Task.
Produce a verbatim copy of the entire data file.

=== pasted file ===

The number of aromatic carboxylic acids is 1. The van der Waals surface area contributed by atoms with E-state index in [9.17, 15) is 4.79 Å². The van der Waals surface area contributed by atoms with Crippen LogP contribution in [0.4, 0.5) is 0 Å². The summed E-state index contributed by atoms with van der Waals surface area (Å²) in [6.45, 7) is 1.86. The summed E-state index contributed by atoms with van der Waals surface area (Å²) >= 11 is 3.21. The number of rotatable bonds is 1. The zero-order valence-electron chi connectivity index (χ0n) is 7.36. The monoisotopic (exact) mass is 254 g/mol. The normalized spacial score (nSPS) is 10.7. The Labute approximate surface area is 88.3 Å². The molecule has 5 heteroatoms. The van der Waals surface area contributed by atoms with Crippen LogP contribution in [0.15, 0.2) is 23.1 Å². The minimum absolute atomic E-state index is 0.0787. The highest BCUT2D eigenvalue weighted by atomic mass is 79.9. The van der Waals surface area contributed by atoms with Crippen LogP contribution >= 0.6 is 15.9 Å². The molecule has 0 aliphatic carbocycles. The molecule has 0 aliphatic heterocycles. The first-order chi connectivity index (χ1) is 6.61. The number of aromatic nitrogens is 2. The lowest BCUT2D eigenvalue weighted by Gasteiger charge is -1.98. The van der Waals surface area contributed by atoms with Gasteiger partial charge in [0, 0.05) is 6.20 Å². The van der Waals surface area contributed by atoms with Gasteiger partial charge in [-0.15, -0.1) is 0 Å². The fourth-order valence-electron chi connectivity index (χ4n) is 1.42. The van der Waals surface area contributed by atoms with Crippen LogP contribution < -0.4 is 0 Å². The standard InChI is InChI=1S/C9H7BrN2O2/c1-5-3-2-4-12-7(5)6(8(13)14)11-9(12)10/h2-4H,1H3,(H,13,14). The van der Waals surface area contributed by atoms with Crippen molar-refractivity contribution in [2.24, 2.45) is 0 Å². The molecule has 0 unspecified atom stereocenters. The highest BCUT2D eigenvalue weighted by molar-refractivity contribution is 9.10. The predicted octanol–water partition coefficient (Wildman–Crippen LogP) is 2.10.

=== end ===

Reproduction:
The number of aromatic carboxylic acids is 1. The van der Waals surface area contributed by atoms with E-state index in [9.17, 15) is 4.79 Å². The van der Waals surface area contributed by atoms with Crippen LogP contribution in [0.4, 0.5) is 0 Å². The summed E-state index contributed by atoms with van der Waals surface area (Å²) in [6.45, 7) is 1.86. The summed E-state index contributed by atoms with van der Waals surface area (Å²) >= 11 is 3.21. The number of rotatable bonds is 1. The zero-order valence-electron chi connectivity index (χ0n) is 7.36. The monoisotopic (exact) mass is 254 g/mol. The normalized spacial score (nSPS) is 10.7. The Labute approximate surface area is 88.3 Å². The molecule has 5 heteroatoms. The van der Waals surface area contributed by atoms with Crippen LogP contribution in [0.15, 0.2) is 23.1 Å². The minimum absolute atomic E-state index is 0.0787. The highest BCUT2D eigenvalue weighted by atomic mass is 79.9. The van der Waals surface area contributed by atoms with Crippen LogP contribution >= 0.6 is 15.9 Å². The molecule has 0 aliphatic carbocycles. The molecule has 0 aliphatic heterocycles. The first-order chi connectivity index (χ1) is 6.61. The number of aromatic nitrogens is 2. The lowest BCUT2D eigenvalue weighted by Gasteiger charge is -1.98. The van der Waals surface area contributed by atoms with Gasteiger partial charge in [0, 0.05) is 6.20 Å². The van der Waals surface area contributed by atoms with Gasteiger partial charge in [-0.15, -0.1) is 0 Å². The fourth-order valence-electron chi connectivity index (χ4n) is 1.42. The van der Waals surface area contributed by atoms with Crippen LogP contribution < -0.4 is 0 Å². The standard InChI is InChI=1S/C9H7BrN2O2/c1-5-3-2-4-12-7(5)6(8(13)14)11-9(12)10/h2-4H,1H3,(H,13,14). The van der Waals surface area contributed by atoms with Crippen molar-refractivity contribution in [2.24, 2.45) is 0 Å². The molecule has 0 unspecified atom stereocenters. The highest BCUT2D eigenvalue weighted by molar-refractivity contribution is 9.10. The predicted octanol–water partition coefficient (Wildman–Crippen LogP) is 2.10.